The International Energy Agency expects Brent crude oil prices to average $73 in the first quarter of 2022 but notes that the energy outlook remains uncertain in the short term. 

Soft commodities

Soft commodities, including the prices of coffee, wheat, sugar, and oats, soared during 2021 as economic recovery demand and shortfalls in supply as a result of adverse weather conditions in key growing areas. 

Coffee prices surprised to the upside when drought and frost in Brazil, a major coffee grower, saw coffee prices shoot up 76% in 2021, with the most severe impact on the premium Arabica beans. According to ING’s 2022 Commodities Outlook, the trajectory of coffee prices in 2022 is highly uncertain and will depend on the rainfall over the Brazilian rainy season. 

The latest estimate for the Brazilian 2021/22 coffee crop from the country’s agricultural agency, Conab, is that production for the season has fallen almost 30% compared with the previous season. 

Wheat and oat harvests were also on the receiving end of droughts in the US growing regions. As a result, oat prices made the biggest gains in the commodity sector, increasing almost 100% for the year – 8% of which was notched up in the first half of the year and the remainder in the second half. Wheat prices advanced 67%, while soybean oil prices were also a strong performer, reaching historical highs and ending the year 32% higher. 

Corn and soybeans followed a different trajectory during the year, making most of their gains in the first half of the year and losing ground in the second half. 

The USDA’s December World Agricultural Supply and Demand Estimates report see no changes in the corn supply, with projected US oat imports increased for 2021/22 and the oats season-average price raised $0.05 to $3.70, based on continued tightness in supplies and strong cash prices. 

Oats CBOT USD/bushel



Base metals

Aluminum was the second-best performer in the base metal stable, with prices increasing close to 45% for the year. The metal’s low carbon status will likely ensure prices remain elevated as the world transitions to a net-zero future and a massive structural deficit could arise. 

The growing pressure on producers to adopt low carbon materials should sustain strong demand for low carbon aluminum, potentially leading to a massive structural deficit of aluminum. China will determine the deficits to a large degree as the world’s largest primary aluminum producer. The main risks are that the country hits its capacity cap and global demand for renewable vehicles and energy sources continues to rise unabated, which is highly likely.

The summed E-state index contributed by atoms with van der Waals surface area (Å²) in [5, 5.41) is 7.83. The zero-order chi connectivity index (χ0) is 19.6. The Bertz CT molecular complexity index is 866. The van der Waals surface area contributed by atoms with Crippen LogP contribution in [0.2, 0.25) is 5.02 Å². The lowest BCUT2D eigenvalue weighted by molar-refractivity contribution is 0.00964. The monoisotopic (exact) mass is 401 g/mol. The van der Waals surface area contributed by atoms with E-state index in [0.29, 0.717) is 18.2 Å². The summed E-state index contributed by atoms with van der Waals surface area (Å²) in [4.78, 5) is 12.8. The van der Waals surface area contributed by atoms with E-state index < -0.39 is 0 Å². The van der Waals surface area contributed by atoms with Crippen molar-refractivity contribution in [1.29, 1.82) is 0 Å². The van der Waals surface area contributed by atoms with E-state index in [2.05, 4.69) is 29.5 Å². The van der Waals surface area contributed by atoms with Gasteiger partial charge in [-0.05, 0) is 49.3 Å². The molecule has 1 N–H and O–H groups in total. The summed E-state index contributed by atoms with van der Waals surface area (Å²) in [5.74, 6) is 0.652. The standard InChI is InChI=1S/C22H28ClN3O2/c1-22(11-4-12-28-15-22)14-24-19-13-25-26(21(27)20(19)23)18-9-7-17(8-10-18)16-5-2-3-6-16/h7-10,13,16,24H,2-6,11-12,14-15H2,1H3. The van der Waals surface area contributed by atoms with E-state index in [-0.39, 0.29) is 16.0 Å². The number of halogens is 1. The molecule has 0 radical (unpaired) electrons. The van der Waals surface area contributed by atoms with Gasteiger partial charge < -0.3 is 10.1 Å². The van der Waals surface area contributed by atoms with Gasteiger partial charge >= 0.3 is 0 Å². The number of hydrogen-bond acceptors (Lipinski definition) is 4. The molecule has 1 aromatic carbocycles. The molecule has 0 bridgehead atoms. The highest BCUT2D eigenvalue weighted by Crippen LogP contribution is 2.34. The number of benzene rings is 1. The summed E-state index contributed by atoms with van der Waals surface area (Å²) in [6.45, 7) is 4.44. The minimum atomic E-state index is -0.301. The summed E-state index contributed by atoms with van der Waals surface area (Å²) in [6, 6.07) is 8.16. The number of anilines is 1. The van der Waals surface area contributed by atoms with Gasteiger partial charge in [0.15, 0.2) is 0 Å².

Last year, China’s aluminum production fell short of expectations. ING expected growth of 8% year on year, but it came in at 3% due to China’s ‘dual-control’ mandate of energy intensity and total energy consumption.


Copper prices also continued to increase, up 21% for the year, on the tailwinds of the transition to a green global economy. Prices rose to a record high of almost US$10,500 a tonne in early May and then fell back to around $9,000 a tonne. Copper supplies surprised to the upside, easing concerns about whether supplies will be sufficient to meet what is likely to be growing demand in the years ahead for now. Although there has been underinvestment in copper mines over the last decade, mine supply should increase as many projects get up and running this year.

Copper Comex US$/lb


Iron ore

At the other end of the base metal spectrum, iron ore prices slumped more than 20% last year – a figure that belies the significant volatility in the metal price during the year. After hitting an all-time high of $233 a tonne in May last year, iron ore prices more than halved from above $200 a tonne to less than $100 a tonne in the latter half of the year before regaining some lost ground.